The day after lockdown restrictions lifted enough to exercise anywhere within a roughly 5 mile radius of home we walked to Dochgarroch and back by the canal. Only problem was it seemed like half of Inverness had the same idea. Social distancing was difficult, specially on the west side where in places the path is narrow and cyclists whizzed past from behind without warning. So for our next outing we headed for a local wee hill and didn't meet a soul apart from a chap in his 4 by 4 who spoke to us from a distance near to the summit.
The last time we were up Carn na h-Easgainn was with Kath Irvine. Kath first contacted me through this site and we subsequently spent some memorable hill days together before her life was tragically cut short on 28th May 2013, when walking alone in Torridon. I think what best sums up Kath is the day she found she had brought two left boots to climb Gairich, insisted we still go ahead and without any complaint wore the two left boots for the rest of the day!
Our first walk with Kath was 20th August 2011. I'll include some photos from that day in memory of her.
Heather in bloom
Kath and Moira at top (20th August 2011)
Trying out the facilities
Zoomed to Brin Rock (right) and Stac Gorm (left)
Faint outline of Moray Firth with Meall Mor on right
Back to 2020. We parked just before the gate with the cattle grid where there was ample room for our two cars.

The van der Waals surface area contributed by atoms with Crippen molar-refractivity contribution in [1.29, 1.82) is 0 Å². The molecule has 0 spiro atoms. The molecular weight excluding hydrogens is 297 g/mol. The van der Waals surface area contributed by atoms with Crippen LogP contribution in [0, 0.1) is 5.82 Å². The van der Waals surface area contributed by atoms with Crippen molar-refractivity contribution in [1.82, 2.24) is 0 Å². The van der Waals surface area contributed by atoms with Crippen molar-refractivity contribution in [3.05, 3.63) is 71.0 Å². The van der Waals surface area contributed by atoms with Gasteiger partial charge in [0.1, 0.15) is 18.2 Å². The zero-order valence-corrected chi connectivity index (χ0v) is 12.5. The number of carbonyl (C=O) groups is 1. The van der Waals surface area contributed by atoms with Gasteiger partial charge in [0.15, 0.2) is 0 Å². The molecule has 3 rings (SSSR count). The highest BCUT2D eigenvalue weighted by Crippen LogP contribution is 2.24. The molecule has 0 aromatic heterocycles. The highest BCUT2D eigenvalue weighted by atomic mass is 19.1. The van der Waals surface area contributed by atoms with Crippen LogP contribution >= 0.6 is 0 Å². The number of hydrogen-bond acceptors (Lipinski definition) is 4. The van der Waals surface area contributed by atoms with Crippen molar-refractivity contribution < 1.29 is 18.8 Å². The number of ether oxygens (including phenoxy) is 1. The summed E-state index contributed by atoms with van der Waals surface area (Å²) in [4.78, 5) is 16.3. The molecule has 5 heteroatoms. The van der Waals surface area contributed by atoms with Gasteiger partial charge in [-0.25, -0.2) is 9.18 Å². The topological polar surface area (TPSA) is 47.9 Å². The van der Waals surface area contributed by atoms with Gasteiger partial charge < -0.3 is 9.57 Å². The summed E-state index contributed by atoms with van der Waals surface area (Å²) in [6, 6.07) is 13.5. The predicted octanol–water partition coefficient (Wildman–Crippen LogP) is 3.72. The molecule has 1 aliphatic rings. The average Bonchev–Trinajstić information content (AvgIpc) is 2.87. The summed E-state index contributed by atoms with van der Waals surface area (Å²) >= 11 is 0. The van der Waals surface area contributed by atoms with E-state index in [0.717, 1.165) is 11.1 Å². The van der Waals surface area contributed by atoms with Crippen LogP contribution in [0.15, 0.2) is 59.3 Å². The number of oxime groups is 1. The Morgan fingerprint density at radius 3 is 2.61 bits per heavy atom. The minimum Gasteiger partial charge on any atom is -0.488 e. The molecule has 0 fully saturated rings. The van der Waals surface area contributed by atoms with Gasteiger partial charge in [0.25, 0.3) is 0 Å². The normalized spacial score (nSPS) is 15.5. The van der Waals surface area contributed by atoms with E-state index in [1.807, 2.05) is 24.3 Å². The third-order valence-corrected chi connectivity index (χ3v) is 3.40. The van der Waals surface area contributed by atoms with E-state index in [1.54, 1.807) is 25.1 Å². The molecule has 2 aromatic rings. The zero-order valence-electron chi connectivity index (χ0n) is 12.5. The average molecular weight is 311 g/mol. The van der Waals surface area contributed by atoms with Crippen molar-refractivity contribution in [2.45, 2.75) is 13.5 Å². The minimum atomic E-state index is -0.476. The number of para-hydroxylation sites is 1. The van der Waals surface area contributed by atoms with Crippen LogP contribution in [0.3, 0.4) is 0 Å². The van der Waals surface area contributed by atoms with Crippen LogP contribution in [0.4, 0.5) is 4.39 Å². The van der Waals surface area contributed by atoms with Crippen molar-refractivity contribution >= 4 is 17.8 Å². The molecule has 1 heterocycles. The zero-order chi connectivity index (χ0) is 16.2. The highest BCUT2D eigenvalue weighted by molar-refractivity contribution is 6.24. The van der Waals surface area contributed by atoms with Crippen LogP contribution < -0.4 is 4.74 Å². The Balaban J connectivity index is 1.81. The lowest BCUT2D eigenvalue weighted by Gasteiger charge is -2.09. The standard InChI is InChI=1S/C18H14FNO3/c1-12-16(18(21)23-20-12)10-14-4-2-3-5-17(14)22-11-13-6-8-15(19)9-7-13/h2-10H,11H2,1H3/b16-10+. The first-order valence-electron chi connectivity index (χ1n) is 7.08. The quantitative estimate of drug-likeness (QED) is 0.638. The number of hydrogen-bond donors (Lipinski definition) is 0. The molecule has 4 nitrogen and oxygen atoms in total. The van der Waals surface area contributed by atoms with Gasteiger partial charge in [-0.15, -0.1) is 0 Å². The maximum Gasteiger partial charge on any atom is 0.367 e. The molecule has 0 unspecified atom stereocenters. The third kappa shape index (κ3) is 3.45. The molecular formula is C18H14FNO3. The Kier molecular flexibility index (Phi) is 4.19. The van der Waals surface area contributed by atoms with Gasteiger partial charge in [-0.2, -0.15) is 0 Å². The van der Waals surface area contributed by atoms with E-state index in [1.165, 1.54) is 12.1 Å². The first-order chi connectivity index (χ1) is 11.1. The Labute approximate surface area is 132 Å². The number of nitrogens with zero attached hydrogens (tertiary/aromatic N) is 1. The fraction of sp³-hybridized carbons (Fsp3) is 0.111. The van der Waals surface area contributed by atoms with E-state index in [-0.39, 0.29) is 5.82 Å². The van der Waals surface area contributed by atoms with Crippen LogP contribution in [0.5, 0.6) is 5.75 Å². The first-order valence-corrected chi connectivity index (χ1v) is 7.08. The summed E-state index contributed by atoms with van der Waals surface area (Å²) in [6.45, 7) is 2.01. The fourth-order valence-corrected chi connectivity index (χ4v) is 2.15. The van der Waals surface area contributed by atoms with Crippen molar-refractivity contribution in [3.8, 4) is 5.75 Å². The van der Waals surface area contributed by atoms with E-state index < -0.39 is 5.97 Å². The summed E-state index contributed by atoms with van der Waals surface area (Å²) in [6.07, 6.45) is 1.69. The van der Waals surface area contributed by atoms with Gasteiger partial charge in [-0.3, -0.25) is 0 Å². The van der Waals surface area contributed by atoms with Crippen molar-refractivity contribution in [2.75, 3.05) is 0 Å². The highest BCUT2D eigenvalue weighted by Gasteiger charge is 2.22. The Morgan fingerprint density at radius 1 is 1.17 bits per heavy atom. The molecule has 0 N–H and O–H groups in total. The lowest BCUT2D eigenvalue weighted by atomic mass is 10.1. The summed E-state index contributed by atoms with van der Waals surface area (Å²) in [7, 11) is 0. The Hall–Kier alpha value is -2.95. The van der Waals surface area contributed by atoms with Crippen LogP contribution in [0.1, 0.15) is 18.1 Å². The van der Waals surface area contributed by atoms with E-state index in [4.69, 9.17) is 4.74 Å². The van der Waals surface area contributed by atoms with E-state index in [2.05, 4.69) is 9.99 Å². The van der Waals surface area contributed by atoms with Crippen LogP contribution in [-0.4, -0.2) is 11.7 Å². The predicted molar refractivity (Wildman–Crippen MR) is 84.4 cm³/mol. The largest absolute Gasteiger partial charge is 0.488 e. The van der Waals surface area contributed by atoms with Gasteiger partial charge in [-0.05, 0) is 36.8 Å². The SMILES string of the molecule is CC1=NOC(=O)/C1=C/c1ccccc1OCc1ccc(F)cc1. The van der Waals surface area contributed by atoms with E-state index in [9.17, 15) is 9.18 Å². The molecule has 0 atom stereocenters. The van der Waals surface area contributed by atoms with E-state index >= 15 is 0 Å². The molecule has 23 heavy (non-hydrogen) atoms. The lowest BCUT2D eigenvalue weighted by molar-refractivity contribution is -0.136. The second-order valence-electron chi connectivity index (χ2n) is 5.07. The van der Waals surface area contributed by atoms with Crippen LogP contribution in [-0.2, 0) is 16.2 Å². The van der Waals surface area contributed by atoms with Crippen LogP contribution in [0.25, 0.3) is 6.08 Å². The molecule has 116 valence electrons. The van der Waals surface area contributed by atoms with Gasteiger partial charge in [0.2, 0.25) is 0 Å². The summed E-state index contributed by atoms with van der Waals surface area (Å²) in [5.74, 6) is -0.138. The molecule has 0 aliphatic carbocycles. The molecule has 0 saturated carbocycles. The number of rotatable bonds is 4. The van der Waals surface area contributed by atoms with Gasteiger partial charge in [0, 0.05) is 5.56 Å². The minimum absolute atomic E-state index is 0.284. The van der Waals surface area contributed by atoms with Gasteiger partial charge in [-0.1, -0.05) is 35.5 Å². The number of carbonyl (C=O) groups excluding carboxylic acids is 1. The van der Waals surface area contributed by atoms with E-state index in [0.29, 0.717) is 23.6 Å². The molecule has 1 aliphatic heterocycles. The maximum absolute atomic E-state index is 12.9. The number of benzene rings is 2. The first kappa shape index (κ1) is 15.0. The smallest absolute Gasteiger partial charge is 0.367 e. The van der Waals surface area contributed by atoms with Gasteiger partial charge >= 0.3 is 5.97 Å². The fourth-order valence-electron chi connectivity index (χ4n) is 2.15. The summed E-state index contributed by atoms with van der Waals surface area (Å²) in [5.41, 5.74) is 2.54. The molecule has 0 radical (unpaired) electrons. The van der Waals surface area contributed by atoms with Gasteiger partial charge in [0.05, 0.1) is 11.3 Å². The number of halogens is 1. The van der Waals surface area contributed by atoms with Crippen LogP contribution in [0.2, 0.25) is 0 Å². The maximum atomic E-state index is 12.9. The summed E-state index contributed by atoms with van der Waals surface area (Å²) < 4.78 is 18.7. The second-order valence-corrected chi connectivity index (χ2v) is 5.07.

Birch wood ahead
Meall Mor on other side of A9
Slight descent to the burn
Water level low after a dry April and May
Allt na Loinne Moire
Paddling pool for the dog
I don't know why it's called the hill of the eels but I told Keira to have a good look for eels in that water. She did have a look but she didn't find any.
What did you say it was I'm looking for in here?
Moira and Keira at top (1st June 2020)
My two walking pals
From our crowded tow path experience this was bliss. Sitting in sunshine under a perfect blue sky, with a pleasant breeze, no midges and surprisingly good views.... What more could we ask? Even the wind farm didn't look too bad.
Farr wind farm
Inverness and Kessock bridge
The only person we encountered was an estate worker in his landrover who called over to ask if we could keep the dog on the lead. I said yes of course, but I'd not seen any signs to that effect. He said there was a sign on the gate at the start which I hadn't noticed and on getting back checked to see. There was an acetate sheet on the gate with information in small print about the area, including the request to keep dogs under close control between April and August, which is grouse nesting season. Other ground nesting birds too but the grouse is the one they're concerned about in preparation for the shooters coming in August.
Loo with a view
Keira's recall is good but I did keep her on the lead all the way down (apart from 5 minutes when I let her into the eel pool to cool off) and she did not disturb any grouse chicks.
Loch Moy and another wind farm
In the spirit of avoiding virus transmission we agreed this had been a safer place to come than the canal. But we are in a privileged position to know about quiet places near to home and for those in inner cities it's not been so easy.
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